Uber has been granted a 15-month probationary license in London after receiving a ban last year.
Westminster Magistrates’ Court found that the company is “fit and proper” to hold the licence on Tuesday 26 June, and granted the firm’s appeal after it agreed to an audit.
The company’s future had been in jeopardy after Transport for London found last September that it the firm was not equipped to hold a private hire vehicles operator licence.
During the hearing, the company admitted that the original decision not to renew its five-year licence has been correct. TfL highlighted multiple concerns – including failure to report crimes to the police, failing to conduct proper background checks on drivers and general concerns about public safety and security.
However the firm assured the judge that it has since made changes and cleaned up its act while still operating in London awaiting appeal.
The chief magistrate, Emma Arbuthnot, said Uber should pay all costs of the appeal. TfL’s lawyer said a figure of £425,000 had been agreed.
Uber told the court that after wholesale changes, and the appointment of new management in the UK, it had fully passed TfL’s three latest inspections.
From the reporting of serious incidents and ensuring drivers only operate in areas where they are licensed, the company insists it has made great changes over the past few months.
Uber has around 3.6 million passengers regularly using its service in London.
Speaking after the verdict, Tom Elvidge, general manager of Uber in the UK, said: “We are pleased with today’s decision. We will continue to work with TfL to address their concerns and earn their trust, while providing the best possible service for our customers.”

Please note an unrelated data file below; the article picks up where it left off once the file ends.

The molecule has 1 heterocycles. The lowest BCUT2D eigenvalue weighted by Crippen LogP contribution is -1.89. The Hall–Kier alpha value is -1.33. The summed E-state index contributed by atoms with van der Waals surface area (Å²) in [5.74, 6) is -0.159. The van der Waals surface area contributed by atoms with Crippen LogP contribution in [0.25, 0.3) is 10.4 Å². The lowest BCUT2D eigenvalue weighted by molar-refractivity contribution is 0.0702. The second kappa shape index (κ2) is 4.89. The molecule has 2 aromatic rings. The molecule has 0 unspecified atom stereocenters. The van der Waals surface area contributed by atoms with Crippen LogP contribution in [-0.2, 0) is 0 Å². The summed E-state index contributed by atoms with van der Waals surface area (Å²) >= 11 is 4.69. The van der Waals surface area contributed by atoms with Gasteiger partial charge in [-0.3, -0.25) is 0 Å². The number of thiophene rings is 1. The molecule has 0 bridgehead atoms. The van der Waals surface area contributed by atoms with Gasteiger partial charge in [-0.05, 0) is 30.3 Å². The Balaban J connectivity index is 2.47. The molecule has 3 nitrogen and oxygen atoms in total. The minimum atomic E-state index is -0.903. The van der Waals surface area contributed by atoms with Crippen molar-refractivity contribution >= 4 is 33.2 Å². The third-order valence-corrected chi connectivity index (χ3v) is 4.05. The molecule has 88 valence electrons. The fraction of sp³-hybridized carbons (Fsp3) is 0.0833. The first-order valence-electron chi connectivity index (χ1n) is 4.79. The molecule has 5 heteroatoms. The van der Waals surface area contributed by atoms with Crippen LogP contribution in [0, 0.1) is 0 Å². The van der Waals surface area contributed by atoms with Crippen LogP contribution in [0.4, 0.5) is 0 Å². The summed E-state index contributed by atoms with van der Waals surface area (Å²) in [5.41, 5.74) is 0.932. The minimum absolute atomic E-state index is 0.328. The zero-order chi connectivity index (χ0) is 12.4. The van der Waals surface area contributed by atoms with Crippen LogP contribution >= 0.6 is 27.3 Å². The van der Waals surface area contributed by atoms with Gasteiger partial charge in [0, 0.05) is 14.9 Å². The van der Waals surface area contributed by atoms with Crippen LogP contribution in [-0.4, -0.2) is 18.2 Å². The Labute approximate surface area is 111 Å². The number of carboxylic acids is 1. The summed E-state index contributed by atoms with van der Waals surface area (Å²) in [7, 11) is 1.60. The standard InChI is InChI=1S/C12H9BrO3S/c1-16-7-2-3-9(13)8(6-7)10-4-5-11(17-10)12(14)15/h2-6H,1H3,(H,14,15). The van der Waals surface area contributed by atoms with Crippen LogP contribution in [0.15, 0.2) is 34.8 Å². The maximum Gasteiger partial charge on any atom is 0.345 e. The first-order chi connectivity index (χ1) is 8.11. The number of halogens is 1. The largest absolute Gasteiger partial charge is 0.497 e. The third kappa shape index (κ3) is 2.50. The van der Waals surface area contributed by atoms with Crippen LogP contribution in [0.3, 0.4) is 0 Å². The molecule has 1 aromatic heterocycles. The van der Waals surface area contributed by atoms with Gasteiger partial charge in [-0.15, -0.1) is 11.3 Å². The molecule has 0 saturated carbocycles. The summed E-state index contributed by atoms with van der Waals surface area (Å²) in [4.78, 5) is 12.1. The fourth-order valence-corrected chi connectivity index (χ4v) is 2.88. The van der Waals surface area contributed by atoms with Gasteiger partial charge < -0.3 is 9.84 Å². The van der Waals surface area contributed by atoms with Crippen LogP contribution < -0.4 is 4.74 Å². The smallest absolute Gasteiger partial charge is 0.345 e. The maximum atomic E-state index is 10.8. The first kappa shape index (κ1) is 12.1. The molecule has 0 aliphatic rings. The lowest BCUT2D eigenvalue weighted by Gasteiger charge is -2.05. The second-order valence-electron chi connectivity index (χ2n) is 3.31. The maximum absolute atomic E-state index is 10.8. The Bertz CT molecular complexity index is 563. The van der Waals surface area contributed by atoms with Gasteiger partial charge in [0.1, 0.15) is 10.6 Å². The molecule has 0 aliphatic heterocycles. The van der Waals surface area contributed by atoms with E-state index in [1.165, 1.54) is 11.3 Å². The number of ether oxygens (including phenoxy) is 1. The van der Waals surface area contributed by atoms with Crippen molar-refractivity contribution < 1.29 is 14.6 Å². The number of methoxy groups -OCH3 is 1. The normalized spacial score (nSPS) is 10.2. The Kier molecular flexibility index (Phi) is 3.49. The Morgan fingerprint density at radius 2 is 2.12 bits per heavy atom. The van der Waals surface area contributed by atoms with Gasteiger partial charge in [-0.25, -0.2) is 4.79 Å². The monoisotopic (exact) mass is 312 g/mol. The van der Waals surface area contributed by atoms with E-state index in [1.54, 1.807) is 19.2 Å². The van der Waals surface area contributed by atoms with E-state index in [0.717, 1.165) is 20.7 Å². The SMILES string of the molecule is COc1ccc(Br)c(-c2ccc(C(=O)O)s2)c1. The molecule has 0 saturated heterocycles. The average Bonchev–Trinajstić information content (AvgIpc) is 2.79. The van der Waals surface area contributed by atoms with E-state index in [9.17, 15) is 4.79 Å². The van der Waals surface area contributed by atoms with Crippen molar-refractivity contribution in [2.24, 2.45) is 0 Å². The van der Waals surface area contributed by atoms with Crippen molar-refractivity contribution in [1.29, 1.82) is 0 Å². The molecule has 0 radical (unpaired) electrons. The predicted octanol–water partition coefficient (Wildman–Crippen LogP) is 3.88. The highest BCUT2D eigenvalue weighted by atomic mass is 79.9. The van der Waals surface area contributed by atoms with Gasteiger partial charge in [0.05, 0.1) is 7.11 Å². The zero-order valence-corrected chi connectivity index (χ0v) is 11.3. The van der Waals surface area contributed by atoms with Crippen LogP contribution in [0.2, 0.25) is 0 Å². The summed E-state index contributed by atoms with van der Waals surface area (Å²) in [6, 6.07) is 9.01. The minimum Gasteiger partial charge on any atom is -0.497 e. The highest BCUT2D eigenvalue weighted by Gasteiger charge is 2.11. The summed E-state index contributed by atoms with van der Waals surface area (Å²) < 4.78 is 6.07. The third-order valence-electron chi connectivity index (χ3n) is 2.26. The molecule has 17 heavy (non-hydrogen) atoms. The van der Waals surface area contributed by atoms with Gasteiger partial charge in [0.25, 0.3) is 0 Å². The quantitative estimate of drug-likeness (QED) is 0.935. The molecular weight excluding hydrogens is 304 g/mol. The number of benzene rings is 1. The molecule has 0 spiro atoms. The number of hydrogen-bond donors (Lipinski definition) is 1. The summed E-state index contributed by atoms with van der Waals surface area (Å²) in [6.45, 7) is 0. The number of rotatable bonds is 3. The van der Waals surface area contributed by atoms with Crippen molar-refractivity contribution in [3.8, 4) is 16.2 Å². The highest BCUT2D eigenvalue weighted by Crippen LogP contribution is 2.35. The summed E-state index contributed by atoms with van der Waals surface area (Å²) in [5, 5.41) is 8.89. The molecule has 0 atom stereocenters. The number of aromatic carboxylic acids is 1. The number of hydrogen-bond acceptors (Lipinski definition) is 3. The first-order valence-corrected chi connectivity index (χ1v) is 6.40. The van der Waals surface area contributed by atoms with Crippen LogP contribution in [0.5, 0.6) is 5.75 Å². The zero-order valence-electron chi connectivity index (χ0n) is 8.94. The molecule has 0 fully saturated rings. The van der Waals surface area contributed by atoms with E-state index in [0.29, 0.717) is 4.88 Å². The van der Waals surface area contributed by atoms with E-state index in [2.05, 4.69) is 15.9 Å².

The mayor of London, Sadiq Khan, said: “I believe everyone must play by the same rules, no matter how big or powerful they are. After years of operating poorly in London, Uber has now accepted that TfL’s action in refusing to renew their licence was totally justified. Today our stance has been vindicated by the court.
But for many women in the city, the coming months will be vital in witnessing these “changes”. Before the company lost its licence, it was accused of multiple failings – particularly failing to help and protect women’s safety.
In May 2016, it was revealed that Uber drivers had been accused of 32 rapes and sex attacks on London passengers over the course of 12 months. That’s one assault every 11 days – almost three times a month.
“Had Uber notified police after the first offence, it would be right to assume that the second would have been prevented,” said Insp Neil Billany, before pointing out that Uber’s policy of logging criminal complaints with TfL instead had prompted “totally unacceptable” delays of up to seven months before they were investigated by officers.
In December 2016, details emerged of an alleged lack of security at Uber which allowed employees to track customers, including ex-girlfriends or spouses. This followed reports that the Uber app collects information on customers’ movements, even after they finish their ride. Even better, the man who was whistle-blowing, Ward Spangenberg, claims he had been fired by the company for raising his concerns.
Only time will tell if Uber truly has made changes, and it has a lot to prove in 15 months.